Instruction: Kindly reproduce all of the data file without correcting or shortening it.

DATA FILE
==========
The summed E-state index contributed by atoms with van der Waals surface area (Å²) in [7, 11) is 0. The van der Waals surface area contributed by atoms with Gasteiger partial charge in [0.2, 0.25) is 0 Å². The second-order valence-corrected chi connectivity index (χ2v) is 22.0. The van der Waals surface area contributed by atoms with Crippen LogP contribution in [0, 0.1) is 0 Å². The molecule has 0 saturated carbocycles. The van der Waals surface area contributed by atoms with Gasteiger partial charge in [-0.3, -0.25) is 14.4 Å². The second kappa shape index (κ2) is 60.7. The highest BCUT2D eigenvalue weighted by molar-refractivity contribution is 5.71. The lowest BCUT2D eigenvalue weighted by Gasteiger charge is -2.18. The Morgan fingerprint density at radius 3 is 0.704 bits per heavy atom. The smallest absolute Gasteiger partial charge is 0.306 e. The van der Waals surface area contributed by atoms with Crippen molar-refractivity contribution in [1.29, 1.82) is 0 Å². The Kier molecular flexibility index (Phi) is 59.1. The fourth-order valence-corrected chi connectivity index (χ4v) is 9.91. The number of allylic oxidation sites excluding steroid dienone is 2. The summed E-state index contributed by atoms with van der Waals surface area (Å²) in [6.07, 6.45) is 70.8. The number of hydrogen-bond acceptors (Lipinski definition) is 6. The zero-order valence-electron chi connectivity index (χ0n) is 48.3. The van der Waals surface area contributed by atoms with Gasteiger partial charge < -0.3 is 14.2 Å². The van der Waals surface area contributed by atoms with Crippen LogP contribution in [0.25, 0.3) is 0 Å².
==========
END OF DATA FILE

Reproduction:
The summed E-state index contributed by atoms with van der Waals surface area (Å²) in [7, 11) is 0. The van der Waals surface area contributed by atoms with Gasteiger partial charge in [0.2, 0.25) is 0 Å². The second-order valence-corrected chi connectivity index (χ2v) is 22.0. The van der Waals surface area contributed by atoms with Crippen LogP contribution in [0, 0.1) is 0 Å². The molecule has 0 saturated carbocycles. The van der Waals surface area contributed by atoms with Gasteiger partial charge in [-0.3, -0.25) is 14.4 Å². The second kappa shape index (κ2) is 60.7. The highest BCUT2D eigenvalue weighted by molar-refractivity contribution is 5.71. The lowest BCUT2D eigenvalue weighted by Gasteiger charge is -2.18. The Morgan fingerprint density at radius 3 is 0.704 bits per heavy atom. The smallest absolute Gasteiger partial charge is 0.306 e. The van der Waals surface area contributed by atoms with Crippen molar-refractivity contribution in [1.29, 1.82) is 0 Å². The Kier molecular flexibility index (Phi) is 59.1. The fourth-order valence-corrected chi connectivity index (χ4v) is 9.91. The number of allylic oxidation sites excluding steroid dienone is 2. The summed E-state index contributed by atoms with van der Waals surface area (Å²) in [6.07, 6.45) is 70.8. The number of hydrogen-bond acceptors (Lipinski definition) is 6. The zero-order valence-electron chi connectivity index (χ0n) is 48.3. The van der Waals surface area contributed by atoms with Gasteiger partial charge < -0.3 is 14.2 Å². The van der Waals surface area contributed by atoms with Crippen LogP contribution in [0.25, 0.3) is 0 Å².